Gina’s life among the gum trees is a constant delight

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Gina’s life among the gum trees is a constant delight

February 24, 2021

Living in her “bushland’ home at Leith Park has been a short 15 years for Gina Louis who moved from Blackwood to the retirement village.

“I moved in June 2006 and I have never regretted a moment,” June said.

She chose Leith Park because its old gum trees reminded her of the hamlet of Blackwood, although in a more structured way and because she has her own garden.

“Living in a retirement village was strange at first, but it has allowed me privacy when I wish, as well as the ability to see neighbours.  To be in a safe environment and to be able to call on staff has been a wonderful comfort, as my health became a little less robust,” she said.

Gina is the fourth daughter of successful Italian migrant parents.  Her father arrived here in 1927 after spending seven years in the USA.  He started a wholesale business at the Victoria Market which is now in Epping, and will celebrate its centenary in 2030!  His file is held at the Italian Museum in Carlton.

When Gina is not exploring the local suburbs of Eltham and Warrandyte or touching base with her neighbours at Leith Park, she writes.

Last year she won the inaugural Leith Park short story prize, which she found a wonderful distraction from lockdown.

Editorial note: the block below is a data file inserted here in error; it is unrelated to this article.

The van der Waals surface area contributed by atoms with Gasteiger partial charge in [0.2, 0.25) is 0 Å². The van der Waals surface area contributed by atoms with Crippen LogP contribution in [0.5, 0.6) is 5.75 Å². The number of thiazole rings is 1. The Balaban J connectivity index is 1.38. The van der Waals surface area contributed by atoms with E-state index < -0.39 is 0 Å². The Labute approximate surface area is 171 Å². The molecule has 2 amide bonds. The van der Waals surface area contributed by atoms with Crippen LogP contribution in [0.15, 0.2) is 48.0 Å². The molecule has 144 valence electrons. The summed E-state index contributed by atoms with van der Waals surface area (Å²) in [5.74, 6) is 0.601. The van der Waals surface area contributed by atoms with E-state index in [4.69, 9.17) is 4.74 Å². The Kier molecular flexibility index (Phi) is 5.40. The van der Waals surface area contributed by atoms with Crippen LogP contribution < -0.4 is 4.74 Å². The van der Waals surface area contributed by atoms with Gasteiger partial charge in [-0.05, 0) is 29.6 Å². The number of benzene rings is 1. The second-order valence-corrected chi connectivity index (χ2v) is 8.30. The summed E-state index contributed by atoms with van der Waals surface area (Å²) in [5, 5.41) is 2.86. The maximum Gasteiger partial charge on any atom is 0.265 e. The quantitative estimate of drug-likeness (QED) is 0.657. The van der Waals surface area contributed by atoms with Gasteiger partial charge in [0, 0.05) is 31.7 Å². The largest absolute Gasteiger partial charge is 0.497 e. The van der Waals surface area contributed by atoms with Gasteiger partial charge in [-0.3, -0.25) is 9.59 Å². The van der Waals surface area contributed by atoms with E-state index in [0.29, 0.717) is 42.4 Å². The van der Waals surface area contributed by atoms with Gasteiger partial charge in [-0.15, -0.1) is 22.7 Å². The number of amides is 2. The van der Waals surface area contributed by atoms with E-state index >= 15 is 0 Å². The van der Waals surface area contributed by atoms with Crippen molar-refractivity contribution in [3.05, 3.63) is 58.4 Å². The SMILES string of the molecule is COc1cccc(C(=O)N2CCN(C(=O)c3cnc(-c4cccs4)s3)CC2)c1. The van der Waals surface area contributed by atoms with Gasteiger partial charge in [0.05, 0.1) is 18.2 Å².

Gina has been writing since 1976 and more seriously while studying at Monash for an Arts Degree Majoring in Western Music.  Her study led her to work as an administrator in the Music Department at LaTrobe University, before moving onto become an agent and publicist for musicians and dancers.

More recently, Gina has had poetry based on the Japanese Haiku published and performed.   Suzuki’s Pillow was performed on the first night of the Melbourne International Arts Festival in 1996, and Fleeting Moments at the Athenaeum Theatre in 1998.

For many people, 2020 was a ghastly year for many reasons, for Gina it was a blessing, allowing her to be pleasantly selfish.

“I ordered everything I need on line.  I had more quiet time to read, to sew, to update my family biography and correspond with friends and family,” she said.

And, of course, the chance to garden quietly in her home among the gum trees.

“Our home has always been a place where family and friends are welcome.  Our cottage at Rushall Park is no different and the community of friends here is important to us and that’s why their work is part of my art box,” Jennifer Barden said.

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